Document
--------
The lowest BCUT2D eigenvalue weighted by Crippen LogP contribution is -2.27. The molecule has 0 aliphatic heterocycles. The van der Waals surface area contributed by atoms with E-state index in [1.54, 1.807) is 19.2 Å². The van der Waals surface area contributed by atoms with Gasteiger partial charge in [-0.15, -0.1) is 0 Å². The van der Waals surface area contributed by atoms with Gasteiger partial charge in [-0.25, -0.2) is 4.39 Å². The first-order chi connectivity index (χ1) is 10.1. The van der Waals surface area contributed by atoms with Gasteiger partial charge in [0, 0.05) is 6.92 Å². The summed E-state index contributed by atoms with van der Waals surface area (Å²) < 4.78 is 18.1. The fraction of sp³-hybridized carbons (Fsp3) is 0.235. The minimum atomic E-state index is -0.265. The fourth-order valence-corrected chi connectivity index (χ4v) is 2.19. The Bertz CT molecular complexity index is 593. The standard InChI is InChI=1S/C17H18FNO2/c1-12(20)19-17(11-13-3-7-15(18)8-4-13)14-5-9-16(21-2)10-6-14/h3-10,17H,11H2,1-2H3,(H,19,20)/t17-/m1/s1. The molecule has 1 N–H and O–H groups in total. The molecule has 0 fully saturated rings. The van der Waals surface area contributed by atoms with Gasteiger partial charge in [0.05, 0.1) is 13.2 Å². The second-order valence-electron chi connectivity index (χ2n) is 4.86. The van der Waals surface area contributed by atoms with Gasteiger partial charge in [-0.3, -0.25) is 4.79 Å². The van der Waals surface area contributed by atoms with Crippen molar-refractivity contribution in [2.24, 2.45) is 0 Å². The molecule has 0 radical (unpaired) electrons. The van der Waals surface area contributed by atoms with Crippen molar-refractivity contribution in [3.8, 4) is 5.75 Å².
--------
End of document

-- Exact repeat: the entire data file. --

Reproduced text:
The lowest BCUT2D eigenvalue weighted by Crippen LogP contribution is -2.27. The molecule has 0 aliphatic heterocycles. The van der Waals surface area contributed by atoms with E-state index in [1.54, 1.807) is 19.2 Å². The van der Waals surface area contributed by atoms with Gasteiger partial charge in [-0.15, -0.1) is 0 Å². The van der Waals surface area contributed by atoms with Gasteiger partial charge in [-0.25, -0.2) is 4.39 Å². The first-order chi connectivity index (χ1) is 10.1. The van der Waals surface area contributed by atoms with Gasteiger partial charge in [0, 0.05) is 6.92 Å². The summed E-state index contributed by atoms with van der Waals surface area (Å²) < 4.78 is 18.1. The fraction of sp³-hybridized carbons (Fsp3) is 0.235. The minimum atomic E-state index is -0.265. The fourth-order valence-corrected chi connectivity index (χ4v) is 2.19. The Bertz CT molecular complexity index is 593. The standard InChI is InChI=1S/C17H18FNO2/c1-12(20)19-17(11-13-3-7-15(18)8-4-13)14-5-9-16(21-2)10-6-14/h3-10,17H,11H2,1-2H3,(H,19,20)/t17-/m1/s1. The molecule has 1 N–H and O–H groups in total. The molecule has 0 fully saturated rings. The van der Waals surface area contributed by atoms with Gasteiger partial charge in [0.05, 0.1) is 13.2 Å². The second-order valence-electron chi connectivity index (χ2n) is 4.86. The van der Waals surface area contributed by atoms with Gasteiger partial charge in [-0.3, -0.25) is 4.79 Å². The van der Waals surface area contributed by atoms with Crippen molar-refractivity contribution in [2.24, 2.45) is 0 Å². The molecule has 0 radical (unpaired) electrons. The van der Waals surface area contributed by atoms with Crippen molar-refractivity contribution in [3.8, 4) is 5.75 Å².